About No Drug War
It’s hard to believe it has been over 40 years since the Nixon declared the super-scary War on Drugs. It’s laughable because it is such an unattainable vision, yet onward it goes.
I wish it was as lighthearted as that, but the repercussions of this policy have completely changed the way our criminal justice system operates.
There are more than 400,000 US citizens currently incarcerated for non-violent drug offenses. The War on Drugs has contributed to the US being the world’s #1 jailer; officially erasing the notion that American is the land of the free.
Today as states move toward legalization of cannabis for both recreational and medicinal purposes, the federal government still keeps cannabis and the study of cannabis locked in its Schedule I box. Deemed to have no medicinal value, and as dangerous as heroin, the DEA and Department of Justice must remove this scheduling to make a significant change in how we function as a society.
What We Do
We advocate for the radical change of and elimination of the drug war. We tell the history of the drug war, and we encourage you to stay involved by joining our efforts.
Drug testing is wrong and peaceful cannabis users are most likely to fall victim.
The mass incarceration epidemic did not exist before the drug war. We offer products to pass a drug test because we do not believe drug use should be associated with detainment.
We believe that cannabis is medicine. There is a long way to go before treatment is available to every American. However, we have been the squeaky wheel, and we will never stop. It is actually amazing to see how far we have come as a society.
How Can We End the Drug War?
In 2001, the country of Portugal was in the midst of very own their opioid crisis. The government decided to decriminalize drugs. This approach was wildly unpopular among other countries. However, Portugal decided they had nothing to lose.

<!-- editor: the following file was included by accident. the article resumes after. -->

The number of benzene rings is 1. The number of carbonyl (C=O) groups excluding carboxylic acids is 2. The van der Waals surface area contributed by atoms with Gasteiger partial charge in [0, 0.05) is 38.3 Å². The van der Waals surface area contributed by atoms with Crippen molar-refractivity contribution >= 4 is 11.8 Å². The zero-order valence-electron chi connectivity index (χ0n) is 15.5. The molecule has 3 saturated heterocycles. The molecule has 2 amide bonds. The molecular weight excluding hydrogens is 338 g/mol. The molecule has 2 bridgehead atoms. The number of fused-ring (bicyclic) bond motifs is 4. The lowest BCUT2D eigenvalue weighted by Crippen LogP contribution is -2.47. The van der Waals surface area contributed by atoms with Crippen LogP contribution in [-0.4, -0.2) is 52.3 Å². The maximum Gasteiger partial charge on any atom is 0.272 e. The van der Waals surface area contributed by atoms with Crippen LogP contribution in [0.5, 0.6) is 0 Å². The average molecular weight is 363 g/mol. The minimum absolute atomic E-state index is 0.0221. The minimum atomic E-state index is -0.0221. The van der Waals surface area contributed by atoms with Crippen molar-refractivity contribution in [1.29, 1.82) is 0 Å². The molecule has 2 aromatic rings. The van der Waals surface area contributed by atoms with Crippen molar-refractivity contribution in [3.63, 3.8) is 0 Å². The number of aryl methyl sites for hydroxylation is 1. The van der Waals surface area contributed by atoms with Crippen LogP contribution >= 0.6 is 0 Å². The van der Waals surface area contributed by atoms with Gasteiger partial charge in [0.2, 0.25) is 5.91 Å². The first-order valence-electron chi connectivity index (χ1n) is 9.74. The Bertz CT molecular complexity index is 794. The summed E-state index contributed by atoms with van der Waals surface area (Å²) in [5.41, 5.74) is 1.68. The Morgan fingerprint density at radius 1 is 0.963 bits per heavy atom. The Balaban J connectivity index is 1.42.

Portugal began treating their opioid crisis as a public health issue. Funding for public health services that focused on harm reduction measures and treatment options, were in now the central focus.
“I think harm reduction is not giving up on people, it is respecting their timings and assuming that even if someone is still using drugs, that person deserves the investment of the state in order to have a better and longer life.”
—João Castel-Branco Goulão
National Drug Coordinator for Portugal
These pro-active measures decreased the rate of new HIV infections exponentially. Decriminalization removed the stigma attached to being a “junky”. Drug users were more likely to seek treatment. The community gained more knowledge and empathy, and since it was no longer a criminal matter, police officers stopped arresting low-level drug users.
This new approach to the drug war did not stop people from using drugs; that is unattainable. However, that was not the goal. Portugal surrendered to the drug war because it was the humane thing to do.
Today, the same countries that once criticized Portugal’s model are now taking cues from its success.
Check out this video courtesy of Kurzgesagt – In a Nutshell. It is a beautiful illustration behind the backward history behind the War on Drugs and why it is time we end it.